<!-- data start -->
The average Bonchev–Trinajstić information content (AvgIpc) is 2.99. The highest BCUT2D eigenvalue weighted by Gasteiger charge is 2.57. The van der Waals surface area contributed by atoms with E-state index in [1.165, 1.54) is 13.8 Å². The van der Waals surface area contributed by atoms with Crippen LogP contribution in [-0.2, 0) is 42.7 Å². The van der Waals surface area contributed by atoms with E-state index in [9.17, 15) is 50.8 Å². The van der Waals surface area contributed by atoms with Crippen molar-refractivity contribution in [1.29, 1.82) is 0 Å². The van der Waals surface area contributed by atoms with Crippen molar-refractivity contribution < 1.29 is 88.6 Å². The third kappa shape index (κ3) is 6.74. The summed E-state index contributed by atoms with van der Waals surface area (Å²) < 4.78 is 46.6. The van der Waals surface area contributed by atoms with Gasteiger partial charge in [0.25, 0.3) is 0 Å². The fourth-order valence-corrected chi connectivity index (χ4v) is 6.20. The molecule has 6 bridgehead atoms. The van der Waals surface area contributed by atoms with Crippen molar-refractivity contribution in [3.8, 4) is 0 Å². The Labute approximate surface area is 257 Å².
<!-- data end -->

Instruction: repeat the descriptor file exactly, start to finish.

The average Bonchev–Trinajstić information content (AvgIpc) is 2.99. The highest BCUT2D eigenvalue weighted by Gasteiger charge is 2.57. The van der Waals surface area contributed by atoms with E-state index in [1.165, 1.54) is 13.8 Å². The van der Waals surface area contributed by atoms with Crippen LogP contribution in [-0.2, 0) is 42.7 Å². The van der Waals surface area contributed by atoms with E-state index in [9.17, 15) is 50.8 Å². The van der Waals surface area contributed by atoms with Crippen molar-refractivity contribution in [1.29, 1.82) is 0 Å². The van der Waals surface area contributed by atoms with Crippen molar-refractivity contribution < 1.29 is 88.6 Å². The third kappa shape index (κ3) is 6.74. The summed E-state index contributed by atoms with van der Waals surface area (Å²) < 4.78 is 46.6. The van der Waals surface area contributed by atoms with Gasteiger partial charge in [0.25, 0.3) is 0 Å². The fourth-order valence-corrected chi connectivity index (χ4v) is 6.20. The molecule has 6 bridgehead atoms. The van der Waals surface area contributed by atoms with Crippen molar-refractivity contribution in [3.8, 4) is 0 Å². The Labute approximate surface area is 257 Å².